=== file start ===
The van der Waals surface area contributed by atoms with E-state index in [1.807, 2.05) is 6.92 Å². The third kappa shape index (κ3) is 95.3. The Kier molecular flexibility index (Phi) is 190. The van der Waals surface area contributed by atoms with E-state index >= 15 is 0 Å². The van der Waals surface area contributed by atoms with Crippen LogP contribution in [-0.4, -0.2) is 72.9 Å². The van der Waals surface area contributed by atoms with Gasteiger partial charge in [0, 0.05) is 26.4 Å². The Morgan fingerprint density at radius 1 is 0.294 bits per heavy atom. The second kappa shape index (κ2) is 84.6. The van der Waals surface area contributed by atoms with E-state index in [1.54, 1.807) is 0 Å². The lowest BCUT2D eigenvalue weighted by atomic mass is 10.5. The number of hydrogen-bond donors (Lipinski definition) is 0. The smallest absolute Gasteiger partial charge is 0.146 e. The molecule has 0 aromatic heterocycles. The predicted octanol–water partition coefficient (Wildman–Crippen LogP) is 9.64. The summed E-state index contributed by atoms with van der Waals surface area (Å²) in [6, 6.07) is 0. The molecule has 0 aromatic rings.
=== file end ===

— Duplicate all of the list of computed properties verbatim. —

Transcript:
The van der Waals surface area contributed by atoms with E-state index in [1.807, 2.05) is 6.92 Å². The third kappa shape index (κ3) is 95.3. The Kier molecular flexibility index (Phi) is 190. The van der Waals surface area contributed by atoms with E-state index >= 15 is 0 Å². The van der Waals surface area contributed by atoms with Crippen LogP contribution in [-0.4, -0.2) is 72.9 Å². The van der Waals surface area contributed by atoms with Gasteiger partial charge in [0, 0.05) is 26.4 Å². The Morgan fingerprint density at radius 1 is 0.294 bits per heavy atom. The second kappa shape index (κ2) is 84.6. The van der Waals surface area contributed by atoms with E-state index in [1.54, 1.807) is 0 Å². The lowest BCUT2D eigenvalue weighted by atomic mass is 10.5. The number of hydrogen-bond donors (Lipinski definition) is 0. The smallest absolute Gasteiger partial charge is 0.146 e. The molecule has 0 aromatic heterocycles. The predicted octanol–water partition coefficient (Wildman–Crippen LogP) is 9.64. The summed E-state index contributed by atoms with van der Waals surface area (Å²) in [6, 6.07) is 0. The molecule has 0 aromatic rings.